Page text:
10 Things You Must Know About Sidewalks

Use these tips to get your sidewalk closer to perfect.


Take your time pulling your forms.

Tip #1

After you broom-finish the surface, wait 24 hours to remove the forms. The surface needs to set properly, but don't leave them on too long, as you won't be able to make repairs after they've been removed.

Tip #2



Tip 2: Sweep yourself a high-quality finish.

For sidewalk construction, finish the surface using a stiff broom. The texture created by the broom's bristles will help prevent the slippage that could occur on a smooth surface.

Tip #3



Tip 3: Screed out the guesswork.

If you're not experienced with concrete, you may want to run a 2-by-4 across the top of the form to level it off. Use a wood screed, simply a piece of 2-by-4 that rests across the top of the form, wiggling it so it levels and fills the form perfectly.

Tip #4



Tip 4: The concrete truck driver waits for no one. 

The concrete truck driver will make his delivery whether you like it or not, and he won't take back the delivery, so be prepared to handle the project when he arrives. Whether it's solidified or moist, that concrete is yours.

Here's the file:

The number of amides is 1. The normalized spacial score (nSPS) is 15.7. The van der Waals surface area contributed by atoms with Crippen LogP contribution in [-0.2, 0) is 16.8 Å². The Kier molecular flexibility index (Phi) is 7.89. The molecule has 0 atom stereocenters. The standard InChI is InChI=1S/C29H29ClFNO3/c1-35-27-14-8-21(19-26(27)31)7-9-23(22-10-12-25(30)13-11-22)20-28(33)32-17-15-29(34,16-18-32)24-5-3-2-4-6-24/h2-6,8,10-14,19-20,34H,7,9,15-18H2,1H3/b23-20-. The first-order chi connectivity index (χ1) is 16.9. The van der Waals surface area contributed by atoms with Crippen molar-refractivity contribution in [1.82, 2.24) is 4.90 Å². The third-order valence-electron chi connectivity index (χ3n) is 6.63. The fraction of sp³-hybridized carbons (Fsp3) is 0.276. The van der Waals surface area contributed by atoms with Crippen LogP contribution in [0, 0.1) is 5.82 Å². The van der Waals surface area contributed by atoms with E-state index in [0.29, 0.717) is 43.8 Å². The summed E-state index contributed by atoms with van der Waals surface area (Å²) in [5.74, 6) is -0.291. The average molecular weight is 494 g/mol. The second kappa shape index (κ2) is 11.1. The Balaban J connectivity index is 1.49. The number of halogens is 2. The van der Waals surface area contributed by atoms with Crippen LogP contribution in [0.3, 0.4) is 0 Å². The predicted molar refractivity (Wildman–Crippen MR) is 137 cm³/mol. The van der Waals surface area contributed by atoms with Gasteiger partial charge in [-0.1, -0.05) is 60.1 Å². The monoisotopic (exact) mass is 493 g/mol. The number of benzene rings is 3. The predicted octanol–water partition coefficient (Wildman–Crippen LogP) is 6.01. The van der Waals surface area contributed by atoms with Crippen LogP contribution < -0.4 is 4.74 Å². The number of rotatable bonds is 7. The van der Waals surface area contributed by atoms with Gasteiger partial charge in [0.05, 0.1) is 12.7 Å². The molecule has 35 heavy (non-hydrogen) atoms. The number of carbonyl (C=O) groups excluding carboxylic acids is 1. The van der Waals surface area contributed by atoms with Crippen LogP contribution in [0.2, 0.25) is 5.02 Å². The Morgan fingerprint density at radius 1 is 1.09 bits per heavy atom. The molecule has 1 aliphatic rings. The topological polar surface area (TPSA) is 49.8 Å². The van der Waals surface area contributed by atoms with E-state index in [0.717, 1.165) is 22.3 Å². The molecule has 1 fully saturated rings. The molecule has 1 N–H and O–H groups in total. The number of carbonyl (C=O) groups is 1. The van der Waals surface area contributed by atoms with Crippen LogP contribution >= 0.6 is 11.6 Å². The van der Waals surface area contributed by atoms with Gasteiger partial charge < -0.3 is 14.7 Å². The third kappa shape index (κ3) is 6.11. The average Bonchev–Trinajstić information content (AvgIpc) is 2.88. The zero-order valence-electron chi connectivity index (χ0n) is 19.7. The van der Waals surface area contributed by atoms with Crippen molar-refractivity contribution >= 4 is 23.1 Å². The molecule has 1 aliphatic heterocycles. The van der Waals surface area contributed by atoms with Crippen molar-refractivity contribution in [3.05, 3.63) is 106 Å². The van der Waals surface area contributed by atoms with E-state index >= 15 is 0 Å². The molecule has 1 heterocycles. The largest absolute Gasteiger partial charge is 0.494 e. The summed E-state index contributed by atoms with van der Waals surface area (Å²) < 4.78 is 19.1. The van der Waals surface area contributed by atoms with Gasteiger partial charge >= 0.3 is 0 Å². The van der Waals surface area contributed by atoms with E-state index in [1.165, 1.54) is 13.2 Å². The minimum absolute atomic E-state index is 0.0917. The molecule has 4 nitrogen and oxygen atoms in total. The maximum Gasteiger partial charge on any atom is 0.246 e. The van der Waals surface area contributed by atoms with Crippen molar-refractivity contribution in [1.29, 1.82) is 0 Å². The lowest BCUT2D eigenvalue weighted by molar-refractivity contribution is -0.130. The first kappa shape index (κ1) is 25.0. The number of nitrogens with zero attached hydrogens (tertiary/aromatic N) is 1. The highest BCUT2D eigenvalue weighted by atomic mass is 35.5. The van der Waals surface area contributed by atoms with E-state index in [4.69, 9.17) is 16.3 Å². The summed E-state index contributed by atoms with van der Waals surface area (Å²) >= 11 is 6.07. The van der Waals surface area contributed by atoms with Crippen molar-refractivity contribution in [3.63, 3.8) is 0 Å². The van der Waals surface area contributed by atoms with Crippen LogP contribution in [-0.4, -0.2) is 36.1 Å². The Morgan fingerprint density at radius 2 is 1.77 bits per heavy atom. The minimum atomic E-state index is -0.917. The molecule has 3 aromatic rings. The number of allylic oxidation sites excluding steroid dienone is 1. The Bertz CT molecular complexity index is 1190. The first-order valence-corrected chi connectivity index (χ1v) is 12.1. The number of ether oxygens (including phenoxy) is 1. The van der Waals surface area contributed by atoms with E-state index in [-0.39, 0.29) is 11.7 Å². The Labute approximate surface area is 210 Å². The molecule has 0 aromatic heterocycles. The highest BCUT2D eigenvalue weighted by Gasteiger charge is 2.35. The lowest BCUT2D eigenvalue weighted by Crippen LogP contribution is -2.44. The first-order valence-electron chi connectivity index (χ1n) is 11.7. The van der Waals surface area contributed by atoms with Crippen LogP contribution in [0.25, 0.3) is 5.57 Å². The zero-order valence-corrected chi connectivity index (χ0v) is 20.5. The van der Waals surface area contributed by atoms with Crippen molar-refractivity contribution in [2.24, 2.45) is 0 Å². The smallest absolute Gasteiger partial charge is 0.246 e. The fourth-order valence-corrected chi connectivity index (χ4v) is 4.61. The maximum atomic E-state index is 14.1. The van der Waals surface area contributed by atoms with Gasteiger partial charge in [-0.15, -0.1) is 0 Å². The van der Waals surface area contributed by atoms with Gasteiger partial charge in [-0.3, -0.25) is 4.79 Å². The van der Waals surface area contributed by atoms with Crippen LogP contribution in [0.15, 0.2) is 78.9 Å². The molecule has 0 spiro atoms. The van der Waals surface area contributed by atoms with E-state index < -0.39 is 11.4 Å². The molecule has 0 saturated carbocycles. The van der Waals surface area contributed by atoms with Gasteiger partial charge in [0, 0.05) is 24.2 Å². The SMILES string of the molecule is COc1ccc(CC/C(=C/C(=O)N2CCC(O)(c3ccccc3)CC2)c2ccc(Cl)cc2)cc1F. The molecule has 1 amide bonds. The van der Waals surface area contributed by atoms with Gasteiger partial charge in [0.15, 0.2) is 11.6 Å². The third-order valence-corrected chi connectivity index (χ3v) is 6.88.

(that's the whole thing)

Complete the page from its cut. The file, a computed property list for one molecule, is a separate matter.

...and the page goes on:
Tip #5



The sidewalk will constantly be subjected to the elements, and with that comes expansion and contraction. To prevent cracking, give the sidewalk room to breathe with expansion joints.

Tip #6



Tip 6: Reinforce with rebar. 

Reinforced concrete contains wire mesh or rebar inside; this extends the life of the concrete. Adding steel would make it last even longer.

Tip #7



Tip 7: Keep your forms in perfect form.

Leveling out the concrete is very important, so construct a level form before pouring to create an even shape.

Tip #8



Tip 8: Pour gravel at the base of the sidewalk.

Concrete is very porous; without proper drainage, the life span of concrete will be greatly reduced. If there is poor drainage in the ground, you'll need to provide a gravel base. Water will drain into the gravel rather than sit underneath the concrete.

Tip #9



Tip 9: Sink the roots in sand. 

To prevent tree roots from destroying a paved surface, you should sink its roots in sand when you plant it. If a root has already damaged the surface, excavate the root and lower it without disturbing its growth so it doesn't come up again. To prevent further cracking from tree expansion, give the tree some room to grow by adding sand to the empty space around the root.

Tip #10



Tip 10: Shelve the sledge and rent a jackhammer. 

Before you can make a new sidewalk, you'll have to remove the old one. To do this, you'll need a sledgehammer, a wheelbarrow and a place to take the concrete. Renting a small power hammer will make the job much quicker.

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